Maldives asks for World Cup TV at "bearable cost"

The Maldives government has called on the Asian Broadcasting Union to help it gain "reasonable access" to free-to-air access for the 2006 FIFA World Cup. The Maldives is an Indian Ocean nation with a population of less than 300,000 who live some 20 atolls. It was one of the countries damaged by the 2005 Tsunami.

The country’s Minister of Information and Arts, Mohamed Nasheed, told the opening ceremony of the ABU’s 80th Administrative Council meeting that the only free-to-air television station, TV Maldives, had been asked to pay more than US$600,000 to broadcast a limited number of games. He said the local cable operator had "been given" the broadcast rights to all 64 games but they had only 25,000 subscribers. He further suggested that the holder of the broadcast rights was taking advantage of the Maldivians’ love of football.

“Charging a small public broadcasting organisation such as ours whose only interest is to show its nationals their life-blood game is like taking away the means of our life and charging an exorbitant amount to return those means,” he said.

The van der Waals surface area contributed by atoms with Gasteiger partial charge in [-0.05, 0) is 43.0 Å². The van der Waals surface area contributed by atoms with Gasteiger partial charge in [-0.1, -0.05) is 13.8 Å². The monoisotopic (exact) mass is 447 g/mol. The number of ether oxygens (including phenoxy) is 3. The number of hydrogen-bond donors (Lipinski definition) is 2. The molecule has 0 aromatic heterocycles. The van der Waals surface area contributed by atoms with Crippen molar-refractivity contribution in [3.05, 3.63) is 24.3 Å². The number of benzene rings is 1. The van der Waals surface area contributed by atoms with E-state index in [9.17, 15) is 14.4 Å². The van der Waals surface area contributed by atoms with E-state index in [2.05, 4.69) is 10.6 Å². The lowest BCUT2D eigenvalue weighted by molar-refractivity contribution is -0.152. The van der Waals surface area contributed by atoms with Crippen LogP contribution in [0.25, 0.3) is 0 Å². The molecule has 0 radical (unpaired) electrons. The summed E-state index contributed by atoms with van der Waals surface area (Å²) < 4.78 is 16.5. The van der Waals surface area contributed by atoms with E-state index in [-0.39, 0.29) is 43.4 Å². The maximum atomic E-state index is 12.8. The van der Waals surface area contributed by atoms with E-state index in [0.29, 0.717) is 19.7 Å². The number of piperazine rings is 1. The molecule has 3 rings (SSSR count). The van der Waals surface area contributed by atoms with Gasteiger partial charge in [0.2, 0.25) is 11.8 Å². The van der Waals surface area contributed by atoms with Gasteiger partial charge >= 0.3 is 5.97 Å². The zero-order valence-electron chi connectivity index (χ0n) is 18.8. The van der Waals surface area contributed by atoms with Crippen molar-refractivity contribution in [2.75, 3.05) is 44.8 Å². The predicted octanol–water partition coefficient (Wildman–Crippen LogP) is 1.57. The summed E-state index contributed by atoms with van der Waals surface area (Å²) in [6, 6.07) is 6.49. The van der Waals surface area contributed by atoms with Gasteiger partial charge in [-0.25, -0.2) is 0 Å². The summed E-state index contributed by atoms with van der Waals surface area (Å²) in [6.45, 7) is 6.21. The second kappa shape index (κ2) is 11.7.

He claimed the satellite operator which had acquired the broadcast rights from FIFA was asking TV Maldives to pay “a tsunami amount of money. And if we understand correctly, there are richer and bigger countries that would pay only US$40,000 to watch all the 64 games."

He appealed to all members of the ABU to support its cause to obtain the World Cup rights “at a bearable cost that is commensurate with our nation, its population and its capacities”.

The Secretary-General of the ABU, David Astley, said the price being asked of TV Maldives was a 3,000 percent increase on what the broadcaster paid for the same rights in 2002. “The amount being asked is totally out of proportion to what other countries of this size are being asked to pay”. He said he had been informed that the government was drafting ‘listed events’ legislation which would require events like the World Cup to be made available to free-to-air television at a reasonable cost.